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Accountegration - Proven Integration at a Lower Cost

October 29, 2008
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The primary reason for these meager results is fragmentation. Fragmentation in the field leads to the growth of uncertainty in the design and bid process. As the electrical contractors and BAS control contractors developed their bids, they were unlikely to know in advance which two systems would be awarded the contract. This uncertainty, which normally fostered the best deal for standalone systems, actually encouraged each participant to add a risk premium to their price to cover integration uncertainty costs.

Competitive pricing is an important aspect to the process that must not be eliminated, but in an uncertain process, standalone systems will usually have a clear price advantage. In this bidding model, it is clear that no one has a stake in maintaining these uncertainties and the inherent integration risk that accompanies this outdated approach. Fortunately, there is a simple solution called Accountegration.

What is Accountegration?

Accountegration is the alignment of accountability with core competencies to substantially reduce risk, foster better competition, and increase the economic benefit for integrated lighting solutions. By aligning accountability with each participant’s core competencies everyone is put into to position to succeed.

In simpler terms, when lighting control is to be integrated into the BAS, lighting control should be provided by the BAS controls contractor and installed by the electrical contractor. This change fundamentally moves the expertise and accountability to those that are in the best position to deliver a sustainable, integrated solution.

Using the Accountegration methodology of specification, the BAS control contractor chooses a lighting control system proven to interoperate with the existing equipment and includes that system in the bid, effectively eliminating integration uncertainty. Likewise, the electrical contractor develops his bid knowing that he is clearly responsible for installing the lighting control system and ensuring electrical power and connectivity to the lighting. The designer can easily, confidently, and clearly specify that the lighting control system is provided by the BAS control contractor and is installed by the electrical contractor. The owner gets an integrated EMS that is sustainable and maximizes the return on their investment.



Green and Intelligent Buildings

Accountegration also aligns well with recent trends in green and intelligent building market, a trend toward a more holistic approach to building performance. Green and intelligent building performance expectations are moving lighting and HVAC control sequences of operation closer together. This is especially true with new ASHRAE 90.1 and LEED® standards. To support this market transformation, there must be local system experts to assist the design community in achieving an integrated solution that can eliminate integration uncertainty and virtually guarantee integration success.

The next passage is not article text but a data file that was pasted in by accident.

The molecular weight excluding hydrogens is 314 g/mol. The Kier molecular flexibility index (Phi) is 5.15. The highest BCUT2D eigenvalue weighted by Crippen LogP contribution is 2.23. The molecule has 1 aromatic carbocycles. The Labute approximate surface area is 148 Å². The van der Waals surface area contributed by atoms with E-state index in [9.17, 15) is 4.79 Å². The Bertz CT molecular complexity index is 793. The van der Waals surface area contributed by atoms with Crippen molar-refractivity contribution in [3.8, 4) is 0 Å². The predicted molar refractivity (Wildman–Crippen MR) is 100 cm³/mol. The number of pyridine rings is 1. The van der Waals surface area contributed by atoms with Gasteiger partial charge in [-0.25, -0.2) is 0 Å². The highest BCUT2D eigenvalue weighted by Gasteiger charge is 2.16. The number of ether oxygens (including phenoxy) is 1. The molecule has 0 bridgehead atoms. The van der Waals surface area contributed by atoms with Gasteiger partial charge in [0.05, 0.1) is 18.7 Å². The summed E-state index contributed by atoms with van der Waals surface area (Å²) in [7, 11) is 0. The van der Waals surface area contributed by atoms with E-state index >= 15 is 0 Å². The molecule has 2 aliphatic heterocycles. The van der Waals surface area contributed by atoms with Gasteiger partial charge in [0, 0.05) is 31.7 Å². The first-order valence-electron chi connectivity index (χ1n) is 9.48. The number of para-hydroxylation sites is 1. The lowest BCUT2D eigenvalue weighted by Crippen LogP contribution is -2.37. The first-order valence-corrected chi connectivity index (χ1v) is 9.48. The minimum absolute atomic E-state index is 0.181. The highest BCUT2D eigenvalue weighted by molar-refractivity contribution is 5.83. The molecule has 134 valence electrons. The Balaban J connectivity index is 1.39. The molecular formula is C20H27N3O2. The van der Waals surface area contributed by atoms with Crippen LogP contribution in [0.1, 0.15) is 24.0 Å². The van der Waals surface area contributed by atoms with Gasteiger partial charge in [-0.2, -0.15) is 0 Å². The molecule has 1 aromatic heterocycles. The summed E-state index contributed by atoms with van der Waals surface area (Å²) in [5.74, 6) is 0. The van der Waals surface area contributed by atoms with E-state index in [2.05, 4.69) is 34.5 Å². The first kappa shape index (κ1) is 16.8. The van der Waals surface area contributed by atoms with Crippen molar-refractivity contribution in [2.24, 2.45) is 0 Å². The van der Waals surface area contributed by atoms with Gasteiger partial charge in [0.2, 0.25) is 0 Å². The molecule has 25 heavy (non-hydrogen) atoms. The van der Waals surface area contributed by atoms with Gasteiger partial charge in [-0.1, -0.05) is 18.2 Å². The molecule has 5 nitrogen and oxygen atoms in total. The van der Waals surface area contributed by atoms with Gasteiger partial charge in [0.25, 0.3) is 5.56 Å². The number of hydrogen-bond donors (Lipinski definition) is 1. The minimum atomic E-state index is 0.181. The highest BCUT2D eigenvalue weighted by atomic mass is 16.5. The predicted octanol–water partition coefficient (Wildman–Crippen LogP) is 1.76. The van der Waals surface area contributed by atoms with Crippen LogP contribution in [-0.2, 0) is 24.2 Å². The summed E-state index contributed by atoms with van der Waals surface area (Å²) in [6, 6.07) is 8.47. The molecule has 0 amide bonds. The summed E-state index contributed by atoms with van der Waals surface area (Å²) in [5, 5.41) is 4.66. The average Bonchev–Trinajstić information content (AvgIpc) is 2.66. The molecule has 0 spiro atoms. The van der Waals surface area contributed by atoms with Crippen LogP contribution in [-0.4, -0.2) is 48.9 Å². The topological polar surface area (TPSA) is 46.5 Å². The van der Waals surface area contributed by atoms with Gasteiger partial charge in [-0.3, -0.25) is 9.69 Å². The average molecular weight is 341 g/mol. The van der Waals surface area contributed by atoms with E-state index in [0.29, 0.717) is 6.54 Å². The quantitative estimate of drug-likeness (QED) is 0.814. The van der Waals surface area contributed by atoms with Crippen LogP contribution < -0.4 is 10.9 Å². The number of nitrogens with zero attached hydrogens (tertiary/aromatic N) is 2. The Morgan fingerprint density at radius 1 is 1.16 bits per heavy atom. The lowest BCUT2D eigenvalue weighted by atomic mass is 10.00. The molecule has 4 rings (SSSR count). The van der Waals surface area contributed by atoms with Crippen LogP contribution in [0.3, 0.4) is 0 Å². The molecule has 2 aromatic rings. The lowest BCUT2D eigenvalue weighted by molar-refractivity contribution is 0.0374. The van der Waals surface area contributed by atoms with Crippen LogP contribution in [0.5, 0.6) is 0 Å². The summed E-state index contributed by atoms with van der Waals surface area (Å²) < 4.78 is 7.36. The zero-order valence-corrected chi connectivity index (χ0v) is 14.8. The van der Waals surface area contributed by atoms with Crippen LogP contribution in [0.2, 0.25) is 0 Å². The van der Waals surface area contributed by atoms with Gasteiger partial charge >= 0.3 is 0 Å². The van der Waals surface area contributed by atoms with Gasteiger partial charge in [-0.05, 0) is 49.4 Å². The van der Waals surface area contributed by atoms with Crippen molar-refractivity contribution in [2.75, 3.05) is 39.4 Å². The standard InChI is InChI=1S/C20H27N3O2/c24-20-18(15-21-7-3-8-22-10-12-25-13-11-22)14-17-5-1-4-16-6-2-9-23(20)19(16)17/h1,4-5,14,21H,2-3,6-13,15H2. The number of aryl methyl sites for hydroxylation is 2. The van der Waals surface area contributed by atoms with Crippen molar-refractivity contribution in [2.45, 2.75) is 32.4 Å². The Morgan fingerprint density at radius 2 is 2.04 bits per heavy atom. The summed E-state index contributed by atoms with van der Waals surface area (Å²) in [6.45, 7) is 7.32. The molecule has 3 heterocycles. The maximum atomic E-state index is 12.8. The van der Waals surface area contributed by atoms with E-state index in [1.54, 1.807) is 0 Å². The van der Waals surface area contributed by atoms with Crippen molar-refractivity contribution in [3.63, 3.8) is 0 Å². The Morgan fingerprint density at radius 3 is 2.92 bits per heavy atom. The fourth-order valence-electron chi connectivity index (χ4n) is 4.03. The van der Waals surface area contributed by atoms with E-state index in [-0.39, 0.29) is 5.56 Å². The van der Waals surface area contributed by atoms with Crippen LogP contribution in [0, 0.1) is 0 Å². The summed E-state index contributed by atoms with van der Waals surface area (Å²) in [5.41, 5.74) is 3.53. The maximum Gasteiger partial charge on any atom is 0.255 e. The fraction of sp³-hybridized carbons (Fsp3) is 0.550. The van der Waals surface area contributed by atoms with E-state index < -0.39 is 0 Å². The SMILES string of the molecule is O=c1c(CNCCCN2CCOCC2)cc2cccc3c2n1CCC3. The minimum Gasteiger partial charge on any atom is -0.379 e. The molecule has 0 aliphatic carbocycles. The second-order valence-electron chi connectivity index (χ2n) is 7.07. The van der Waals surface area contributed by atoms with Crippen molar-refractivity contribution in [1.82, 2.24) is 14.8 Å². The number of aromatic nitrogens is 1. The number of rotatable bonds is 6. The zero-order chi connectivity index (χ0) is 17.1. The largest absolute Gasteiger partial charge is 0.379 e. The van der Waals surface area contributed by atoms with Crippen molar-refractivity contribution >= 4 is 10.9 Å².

Additional Benefits

Clearly, Accountegration addresses integration uncertainty which eliminates a risk premium, but there is much more to consider. Accountegration can also eliminate the need for separate lighting control system network. By placing the provision of lighting control within the BAS scope of work, the BAS network can be leveraged with substantial wiring and labor savings for the owner. The same approach can be used on retrofit applications as well.

Accountegration provides a single point of accountability for integration issues. When a problem arises or the specification is not being met, the BAS controls contractor is the single point of accountability. The result is fewer project delays and it eliminates the finger pointing that is prevalent in a fragmented process.

Accountegration also enables tighter control sequences and system optimization to ultimately drive better energy performance and savings for the building owner. There is a growing realization in our industry that lighting and HVAC must work together to provide sustainable energy performance and comfort for the occupants.



Conclusion

For over two decades, lighting control has typically been implemented as a standalone system, because integration through a fragmented approach predictably fails. This is in spite of the fact that building owners want an integrated system, open protocols have been widely available for over a decade, and lighting is the single largest electrical load in most commercial buildings. Fortunately, the problem is not the technology, the lack of demand, or the people involved; rather, it is the process The time has come to integrate not just the technologies, but the D-B process itself. Accountegration smoothly and effectively assigns the responsibilities to the appropriate players in the process. GIB

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